Insights Update - January 2024
Saudi Arabia - Plans to draw foreign talent
Saudi Arabia has introduced new residency programmes as an initiative to attract talent and boost the economy. The initiative aims to accelerate economic transformation in the country by creating employment opportunities. Residency holders will have the right to live and work in Saudi Arabia, and will also be eligible to get work permits for their family members.
This initiative is a part of the Crown Prince Mohammed bin Salman's Vision 2030 economic transformation strategy, which seeks to end Saudi Arabia’s dependence on oil and fossil fuels and to attract billions in foreign direct investment.
This has also come amidst a growing economic rivalry with the neighbouring country, the United Arab Emirates (UAE), to be the region's trade and business hub.
Canada - New Anti-Forced Labour Supply Chain Law
Canada’s new anti-forced labour legislation, the Forced and Child Labour in Supply Chains Act, will come into effect in January 2024, with due diligence reporting requirements starting on May 31, 2024.
Canada’s new Forced and Child Labour in Supply Chains Act requires covered Canadian entities to release board-approved reports detailing their efforts to prevent and mitigate forced labour and child labour in their supply chains. It also includes new penalties for companies and officers that fail to make these reports or if the reports include misleading statements.
Starting from 2024, each entity covered by the Act is required to submit an annual report to Canada’s Minister of Public Safety and Emergency Preparedness before May 31st of each year. The Minister will post every filed report on an online register maintained by their office. This report must also be made publicly available by the entity itself, including being published in a conspicuous location on the covered entity’s website. Copies of annual reports must also be provided to shareholders of federal corporations, along with their annual financial statements.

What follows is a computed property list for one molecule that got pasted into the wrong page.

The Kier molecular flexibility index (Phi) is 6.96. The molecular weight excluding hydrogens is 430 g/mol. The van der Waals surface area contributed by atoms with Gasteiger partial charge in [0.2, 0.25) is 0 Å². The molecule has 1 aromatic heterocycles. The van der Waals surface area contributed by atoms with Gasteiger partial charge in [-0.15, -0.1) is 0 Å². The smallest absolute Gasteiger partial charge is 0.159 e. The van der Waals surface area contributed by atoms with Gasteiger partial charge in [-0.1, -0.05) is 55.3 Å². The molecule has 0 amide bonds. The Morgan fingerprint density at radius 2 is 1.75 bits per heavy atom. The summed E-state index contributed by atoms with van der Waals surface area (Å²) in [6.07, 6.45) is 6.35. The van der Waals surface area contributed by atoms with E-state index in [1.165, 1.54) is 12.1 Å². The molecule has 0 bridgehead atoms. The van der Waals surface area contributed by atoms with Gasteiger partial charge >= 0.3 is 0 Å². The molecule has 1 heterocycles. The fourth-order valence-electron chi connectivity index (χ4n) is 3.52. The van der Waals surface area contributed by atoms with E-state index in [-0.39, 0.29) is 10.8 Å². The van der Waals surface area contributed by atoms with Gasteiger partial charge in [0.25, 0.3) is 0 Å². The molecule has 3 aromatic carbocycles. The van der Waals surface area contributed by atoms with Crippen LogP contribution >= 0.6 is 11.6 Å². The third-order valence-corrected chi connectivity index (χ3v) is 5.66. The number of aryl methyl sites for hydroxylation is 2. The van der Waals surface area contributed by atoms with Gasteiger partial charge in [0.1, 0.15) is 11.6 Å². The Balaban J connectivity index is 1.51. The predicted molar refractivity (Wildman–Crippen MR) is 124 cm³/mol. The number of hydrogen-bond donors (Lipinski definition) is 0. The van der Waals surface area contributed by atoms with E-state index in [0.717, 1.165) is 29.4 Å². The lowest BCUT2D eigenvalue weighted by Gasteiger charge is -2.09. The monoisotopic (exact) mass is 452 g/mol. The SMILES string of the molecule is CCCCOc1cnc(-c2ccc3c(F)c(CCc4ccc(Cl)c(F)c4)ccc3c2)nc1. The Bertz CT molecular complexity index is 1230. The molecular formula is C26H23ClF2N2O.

The Act is the latest development in a global trend of increasing regulation of international supply chains, especially for labour rights, as well as efforts among North American governments to coordinate forced labour import restrictions.
Croatia - Amendments to the Income Tax Act and Minimum Wage Increase
As part of the ongoing tax reform in Croatia, the Income Tax Act was amended on October 3, 2023. Among the most notable changes are the abolishment of the personal income tax surtax and granting authority to cities and municipalities to set income tax rates within predetermined statutory limits.
As of January 1, 2024, the monthly minimum wage for full-time employees will increase by 20% to EUR 840 (Euros).
United Kingdom - HMRC Agent Update (Issue 115)
On December 20th, 2023, His Majesty's Revenue and Customs (HMRC) released its December Agent Update (Issue 115), which included guidance on digital or electronic signatures and changes to national insurance contributions:
Digital or electronic signatures
HRMC now accept digital or electronic signatures on forms 64-8, P87 and R40.
This includes scanned copies of signed forms and signatures signed on the screen of a digital device or displayed in a keyboard-typed font.
To be valid, the taxpayer must have provided the signature themselves.
National Insurance contributions (NICs) rate changes 2024
The rates of Class 1 Primary, 2 and 4 NICs are changing.
From 6 January 2024, the Class 1 Primary NIC rate reduced from 12% to 10%.
From 6 April 2024, the Class 2 NICs will no longer be required to be paid by self-employed individuals, and the rate of Class 4 NICs is reducing from 9% to 8%.
Current Affairs – We need to focus on Psychological Safety, not wellbeing, says LSE
According to new research by the London School of Economics (LSE), workplace wellbeing initiatives such as meditation apps, gym memberships, yoga and free lunches, are not that valuable to employees.
100 people were interviewed across the banking, finance, and professional services industries in the UK to create the 'Beyond Workplace Wellbeing' Framework to advise employers. Not one of the interviewees was in favour of the existing workplace wellbeing initiatives.
Interviewees noted that job demands, a lack of flexibility, and employee treatment were having a significant effect on their mental and physical health. Employees would prefer to pursue wellbeing initiatives in their own time, in their own way, and for employers to provide work-life balance, decent pay, reduce negatives aspects of the work place such as burnout, bullying and lack of career progression.
51% of employees highlighted the benefits of having autonomous working conditions, where they could decide the parameters of work completion, i.e. how, when, and where they completed their work. Autonomy allowed employees to create a workday that enabled them to be both productive and enhance their own wellbeing. For a third of employees, autonomy was also linked to greater work-life balance.
Implications for employers: Organisation wellbeing initiatives can be effective for boosting morale but ultimately, if employers want to improve work culture, they should focus on creating ‘psychologically safe’ work environments, reduce ‘ill-being’ and advocate for autonomous working conditions where employees can be productive and enhance their own wellbeing.